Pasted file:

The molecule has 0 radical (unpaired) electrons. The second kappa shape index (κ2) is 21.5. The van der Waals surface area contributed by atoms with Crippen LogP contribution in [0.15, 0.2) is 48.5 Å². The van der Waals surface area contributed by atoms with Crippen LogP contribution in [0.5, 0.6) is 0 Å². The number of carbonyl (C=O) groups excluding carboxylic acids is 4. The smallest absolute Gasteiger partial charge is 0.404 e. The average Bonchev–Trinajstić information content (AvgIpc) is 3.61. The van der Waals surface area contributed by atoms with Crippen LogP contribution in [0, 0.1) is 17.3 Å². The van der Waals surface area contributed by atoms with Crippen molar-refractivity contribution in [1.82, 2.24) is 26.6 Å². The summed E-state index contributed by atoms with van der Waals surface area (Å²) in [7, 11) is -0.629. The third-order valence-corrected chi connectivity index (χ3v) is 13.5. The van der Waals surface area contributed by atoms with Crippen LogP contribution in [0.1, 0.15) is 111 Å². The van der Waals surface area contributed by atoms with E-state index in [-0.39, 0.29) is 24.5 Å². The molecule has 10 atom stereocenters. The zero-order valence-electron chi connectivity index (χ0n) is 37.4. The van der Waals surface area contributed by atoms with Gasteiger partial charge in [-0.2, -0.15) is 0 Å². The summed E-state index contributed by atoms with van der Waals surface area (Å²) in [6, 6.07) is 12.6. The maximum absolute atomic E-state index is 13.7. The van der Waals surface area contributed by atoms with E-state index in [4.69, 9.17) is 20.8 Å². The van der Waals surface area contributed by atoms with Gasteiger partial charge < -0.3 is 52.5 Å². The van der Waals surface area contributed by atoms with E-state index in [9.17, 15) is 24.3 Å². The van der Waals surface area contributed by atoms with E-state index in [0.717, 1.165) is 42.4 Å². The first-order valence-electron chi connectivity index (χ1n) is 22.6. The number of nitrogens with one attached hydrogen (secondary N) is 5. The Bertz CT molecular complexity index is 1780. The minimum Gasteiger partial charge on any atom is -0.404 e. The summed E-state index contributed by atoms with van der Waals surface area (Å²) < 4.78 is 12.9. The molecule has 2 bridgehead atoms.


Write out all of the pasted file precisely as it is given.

The molecule has 0 radical (unpaired) electrons. The second kappa shape index (κ2) is 21.5. The van der Waals surface area contributed by atoms with Crippen LogP contribution in [0.15, 0.2) is 48.5 Å². The van der Waals surface area contributed by atoms with Crippen LogP contribution in [0.5, 0.6) is 0 Å². The number of carbonyl (C=O) groups excluding carboxylic acids is 4. The smallest absolute Gasteiger partial charge is 0.404 e. The average Bonchev–Trinajstić information content (AvgIpc) is 3.61. The van der Waals surface area contributed by atoms with Crippen LogP contribution in [0, 0.1) is 17.3 Å². The van der Waals surface area contributed by atoms with Crippen molar-refractivity contribution in [1.82, 2.24) is 26.6 Å². The summed E-state index contributed by atoms with van der Waals surface area (Å²) in [7, 11) is -0.629. The third-order valence-corrected chi connectivity index (χ3v) is 13.5. The van der Waals surface area contributed by atoms with Crippen LogP contribution in [0.1, 0.15) is 111 Å². The van der Waals surface area contributed by atoms with E-state index in [-0.39, 0.29) is 24.5 Å². The molecule has 10 atom stereocenters. The zero-order valence-electron chi connectivity index (χ0n) is 37.4. The van der Waals surface area contributed by atoms with Gasteiger partial charge in [-0.2, -0.15) is 0 Å². The summed E-state index contributed by atoms with van der Waals surface area (Å²) in [6, 6.07) is 12.6. The maximum absolute atomic E-state index is 13.7. The van der Waals surface area contributed by atoms with E-state index in [4.69, 9.17) is 20.8 Å². The van der Waals surface area contributed by atoms with Gasteiger partial charge < -0.3 is 52.5 Å². The van der Waals surface area contributed by atoms with E-state index in [9.17, 15) is 24.3 Å². The van der Waals surface area contributed by atoms with E-state index in [0.717, 1.165) is 42.4 Å². The first-order valence-electron chi connectivity index (χ1n) is 22.6. The number of nitrogens with one attached hydrogen (secondary N) is 5. The Bertz CT molecular complexity index is 1780. The minimum Gasteiger partial charge on any atom is -0.404 e. The summed E-state index contributed by atoms with van der Waals surface area (Å²) < 4.78 is 12.9. The molecule has 2 bridgehead atoms.